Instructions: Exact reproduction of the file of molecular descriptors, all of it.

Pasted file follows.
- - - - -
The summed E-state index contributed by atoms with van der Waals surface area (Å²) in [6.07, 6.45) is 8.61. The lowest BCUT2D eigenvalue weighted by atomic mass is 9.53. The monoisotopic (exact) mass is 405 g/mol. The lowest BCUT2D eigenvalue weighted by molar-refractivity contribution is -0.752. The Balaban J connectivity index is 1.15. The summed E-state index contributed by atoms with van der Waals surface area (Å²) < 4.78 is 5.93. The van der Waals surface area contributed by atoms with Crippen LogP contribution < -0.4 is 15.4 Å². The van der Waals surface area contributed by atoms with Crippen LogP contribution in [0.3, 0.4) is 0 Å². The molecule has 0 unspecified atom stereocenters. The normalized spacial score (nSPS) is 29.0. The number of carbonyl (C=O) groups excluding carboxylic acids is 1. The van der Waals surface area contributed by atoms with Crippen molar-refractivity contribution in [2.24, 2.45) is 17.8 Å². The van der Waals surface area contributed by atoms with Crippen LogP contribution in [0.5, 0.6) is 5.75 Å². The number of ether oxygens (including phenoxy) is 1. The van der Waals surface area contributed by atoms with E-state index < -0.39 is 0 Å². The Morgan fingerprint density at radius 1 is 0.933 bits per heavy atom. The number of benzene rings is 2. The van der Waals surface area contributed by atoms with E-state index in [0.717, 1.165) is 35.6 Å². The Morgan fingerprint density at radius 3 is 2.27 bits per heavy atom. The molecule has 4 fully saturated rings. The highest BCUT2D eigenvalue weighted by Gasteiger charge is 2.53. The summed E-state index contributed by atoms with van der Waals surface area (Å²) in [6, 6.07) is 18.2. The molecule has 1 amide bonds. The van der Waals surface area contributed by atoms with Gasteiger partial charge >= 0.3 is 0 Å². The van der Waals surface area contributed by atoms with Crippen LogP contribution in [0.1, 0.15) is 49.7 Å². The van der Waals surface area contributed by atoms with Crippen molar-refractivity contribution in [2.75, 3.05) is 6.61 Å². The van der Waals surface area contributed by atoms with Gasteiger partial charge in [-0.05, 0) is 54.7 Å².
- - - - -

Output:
The summed E-state index contributed by atoms with van der Waals surface area (Å²) in [6.07, 6.45) is 8.61. The lowest BCUT2D eigenvalue weighted by atomic mass is 9.53. The monoisotopic (exact) mass is 405 g/mol. The lowest BCUT2D eigenvalue weighted by molar-refractivity contribution is -0.752. The Balaban J connectivity index is 1.15. The summed E-state index contributed by atoms with van der Waals surface area (Å²) < 4.78 is 5.93. The van der Waals surface area contributed by atoms with Crippen LogP contribution < -0.4 is 15.4 Å². The van der Waals surface area contributed by atoms with Crippen LogP contribution in [0.3, 0.4) is 0 Å². The molecule has 0 unspecified atom stereocenters. The normalized spacial score (nSPS) is 29.0. The number of carbonyl (C=O) groups excluding carboxylic acids is 1. The van der Waals surface area contributed by atoms with Crippen molar-refractivity contribution in [2.24, 2.45) is 17.8 Å². The van der Waals surface area contributed by atoms with Crippen LogP contribution in [0.5, 0.6) is 5.75 Å². The number of ether oxygens (including phenoxy) is 1. The van der Waals surface area contributed by atoms with E-state index < -0.39 is 0 Å². The Morgan fingerprint density at radius 1 is 0.933 bits per heavy atom. The number of benzene rings is 2. The van der Waals surface area contributed by atoms with E-state index in [0.717, 1.165) is 35.6 Å². The Morgan fingerprint density at radius 3 is 2.27 bits per heavy atom. The molecule has 4 fully saturated rings. The highest BCUT2D eigenvalue weighted by Gasteiger charge is 2.53. The summed E-state index contributed by atoms with van der Waals surface area (Å²) in [6, 6.07) is 18.2. The molecule has 1 amide bonds. The van der Waals surface area contributed by atoms with Gasteiger partial charge >= 0.3 is 0 Å². The van der Waals surface area contributed by atoms with Crippen LogP contribution in [0.1, 0.15) is 49.7 Å². The van der Waals surface area contributed by atoms with Crippen molar-refractivity contribution in [2.75, 3.05) is 6.61 Å². The van der Waals surface area contributed by atoms with Gasteiger partial charge in [-0.05, 0) is 54.7 Å².